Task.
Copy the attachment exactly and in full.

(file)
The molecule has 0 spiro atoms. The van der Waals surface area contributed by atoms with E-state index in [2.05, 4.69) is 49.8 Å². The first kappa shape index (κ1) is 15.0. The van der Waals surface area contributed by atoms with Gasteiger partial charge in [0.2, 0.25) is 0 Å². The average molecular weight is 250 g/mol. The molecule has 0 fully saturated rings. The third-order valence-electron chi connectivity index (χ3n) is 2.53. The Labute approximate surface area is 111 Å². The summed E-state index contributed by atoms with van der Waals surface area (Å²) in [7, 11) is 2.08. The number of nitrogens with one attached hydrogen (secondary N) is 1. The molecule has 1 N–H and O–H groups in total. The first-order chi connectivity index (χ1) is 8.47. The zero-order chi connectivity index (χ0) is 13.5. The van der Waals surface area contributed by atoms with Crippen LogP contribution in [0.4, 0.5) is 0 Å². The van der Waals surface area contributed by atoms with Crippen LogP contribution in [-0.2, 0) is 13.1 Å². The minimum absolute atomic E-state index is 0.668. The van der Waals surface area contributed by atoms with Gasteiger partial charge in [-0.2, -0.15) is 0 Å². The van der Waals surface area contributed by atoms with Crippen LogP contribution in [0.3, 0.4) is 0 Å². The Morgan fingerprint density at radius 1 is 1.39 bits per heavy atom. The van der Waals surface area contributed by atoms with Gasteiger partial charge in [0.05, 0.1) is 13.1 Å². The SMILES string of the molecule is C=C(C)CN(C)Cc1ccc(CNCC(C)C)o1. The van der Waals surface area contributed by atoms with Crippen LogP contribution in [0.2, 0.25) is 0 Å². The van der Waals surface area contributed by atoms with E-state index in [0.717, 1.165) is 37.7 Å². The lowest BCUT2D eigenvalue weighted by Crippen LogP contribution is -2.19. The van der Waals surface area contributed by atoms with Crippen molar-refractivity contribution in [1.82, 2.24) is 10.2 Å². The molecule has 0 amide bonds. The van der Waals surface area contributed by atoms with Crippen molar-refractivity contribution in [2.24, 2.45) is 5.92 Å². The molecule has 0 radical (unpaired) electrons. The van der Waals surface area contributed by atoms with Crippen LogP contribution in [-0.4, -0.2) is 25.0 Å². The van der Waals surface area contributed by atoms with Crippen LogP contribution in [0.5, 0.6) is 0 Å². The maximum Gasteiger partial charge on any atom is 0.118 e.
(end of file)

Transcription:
The molecule has 0 spiro atoms. The van der Waals surface area contributed by atoms with E-state index in [2.05, 4.69) is 49.8 Å². The first kappa shape index (κ1) is 15.0. The van der Waals surface area contributed by atoms with Gasteiger partial charge in [0.2, 0.25) is 0 Å². The average molecular weight is 250 g/mol. The molecule has 0 fully saturated rings. The third-order valence-electron chi connectivity index (χ3n) is 2.53. The Labute approximate surface area is 111 Å². The summed E-state index contributed by atoms with van der Waals surface area (Å²) in [7, 11) is 2.08. The number of nitrogens with one attached hydrogen (secondary N) is 1. The molecule has 1 N–H and O–H groups in total. The first-order chi connectivity index (χ1) is 8.47. The zero-order chi connectivity index (χ0) is 13.5. The van der Waals surface area contributed by atoms with Crippen LogP contribution in [0.4, 0.5) is 0 Å². The van der Waals surface area contributed by atoms with Crippen LogP contribution in [-0.2, 0) is 13.1 Å². The minimum absolute atomic E-state index is 0.668. The van der Waals surface area contributed by atoms with Gasteiger partial charge in [-0.2, -0.15) is 0 Å². The van der Waals surface area contributed by atoms with Crippen LogP contribution in [0.3, 0.4) is 0 Å². The Morgan fingerprint density at radius 1 is 1.39 bits per heavy atom. The van der Waals surface area contributed by atoms with Gasteiger partial charge in [0.05, 0.1) is 13.1 Å². The SMILES string of the molecule is C=C(C)CN(C)Cc1ccc(CNCC(C)C)o1. The van der Waals surface area contributed by atoms with Crippen LogP contribution in [0.2, 0.25) is 0 Å². The van der Waals surface area contributed by atoms with E-state index in [0.717, 1.165) is 37.7 Å². The lowest BCUT2D eigenvalue weighted by Crippen LogP contribution is -2.19. The van der Waals surface area contributed by atoms with Crippen molar-refractivity contribution in [1.82, 2.24) is 10.2 Å². The molecule has 0 amide bonds. The van der Waals surface area contributed by atoms with Crippen molar-refractivity contribution in [2.24, 2.45) is 5.92 Å². The molecule has 0 radical (unpaired) electrons. The van der Waals surface area contributed by atoms with Crippen LogP contribution in [-0.4, -0.2) is 25.0 Å². The van der Waals surface area contributed by atoms with Crippen LogP contribution in [0.5, 0.6) is 0 Å². The maximum Gasteiger partial charge on any atom is 0.118 e.